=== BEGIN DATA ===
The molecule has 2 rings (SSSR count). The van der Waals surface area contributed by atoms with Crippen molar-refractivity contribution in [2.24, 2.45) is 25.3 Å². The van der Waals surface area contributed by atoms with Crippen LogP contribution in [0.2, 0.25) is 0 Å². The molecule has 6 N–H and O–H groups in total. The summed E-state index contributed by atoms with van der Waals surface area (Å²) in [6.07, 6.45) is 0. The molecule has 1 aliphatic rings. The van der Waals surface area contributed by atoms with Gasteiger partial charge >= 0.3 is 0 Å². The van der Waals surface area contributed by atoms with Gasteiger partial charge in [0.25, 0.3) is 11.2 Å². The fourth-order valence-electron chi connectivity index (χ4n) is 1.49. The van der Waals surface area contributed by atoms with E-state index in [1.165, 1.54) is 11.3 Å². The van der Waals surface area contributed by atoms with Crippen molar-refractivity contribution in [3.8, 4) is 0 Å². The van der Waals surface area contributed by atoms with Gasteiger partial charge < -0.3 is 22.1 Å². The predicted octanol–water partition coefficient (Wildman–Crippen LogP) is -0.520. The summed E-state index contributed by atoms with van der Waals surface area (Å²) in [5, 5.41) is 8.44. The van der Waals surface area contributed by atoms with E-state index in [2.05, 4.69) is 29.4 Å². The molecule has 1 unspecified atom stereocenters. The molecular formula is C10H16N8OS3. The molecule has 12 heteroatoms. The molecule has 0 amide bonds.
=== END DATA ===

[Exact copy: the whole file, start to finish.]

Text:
The molecule has 2 rings (SSSR count). The van der Waals surface area contributed by atoms with Crippen molar-refractivity contribution in [2.24, 2.45) is 25.3 Å². The van der Waals surface area contributed by atoms with Crippen LogP contribution in [0.2, 0.25) is 0 Å². The molecule has 6 N–H and O–H groups in total. The summed E-state index contributed by atoms with van der Waals surface area (Å²) in [6.07, 6.45) is 0. The molecule has 1 aliphatic rings. The van der Waals surface area contributed by atoms with Gasteiger partial charge >= 0.3 is 0 Å². The van der Waals surface area contributed by atoms with Gasteiger partial charge in [0.25, 0.3) is 11.2 Å². The fourth-order valence-electron chi connectivity index (χ4n) is 1.49. The van der Waals surface area contributed by atoms with E-state index in [1.165, 1.54) is 11.3 Å². The van der Waals surface area contributed by atoms with Crippen molar-refractivity contribution in [3.8, 4) is 0 Å². The van der Waals surface area contributed by atoms with Gasteiger partial charge < -0.3 is 22.1 Å². The predicted octanol–water partition coefficient (Wildman–Crippen LogP) is -0.520. The summed E-state index contributed by atoms with van der Waals surface area (Å²) in [5, 5.41) is 8.44. The van der Waals surface area contributed by atoms with E-state index in [2.05, 4.69) is 29.4 Å². The molecule has 1 unspecified atom stereocenters. The molecular formula is C10H16N8OS3. The molecule has 12 heteroatoms. The molecule has 0 amide bonds.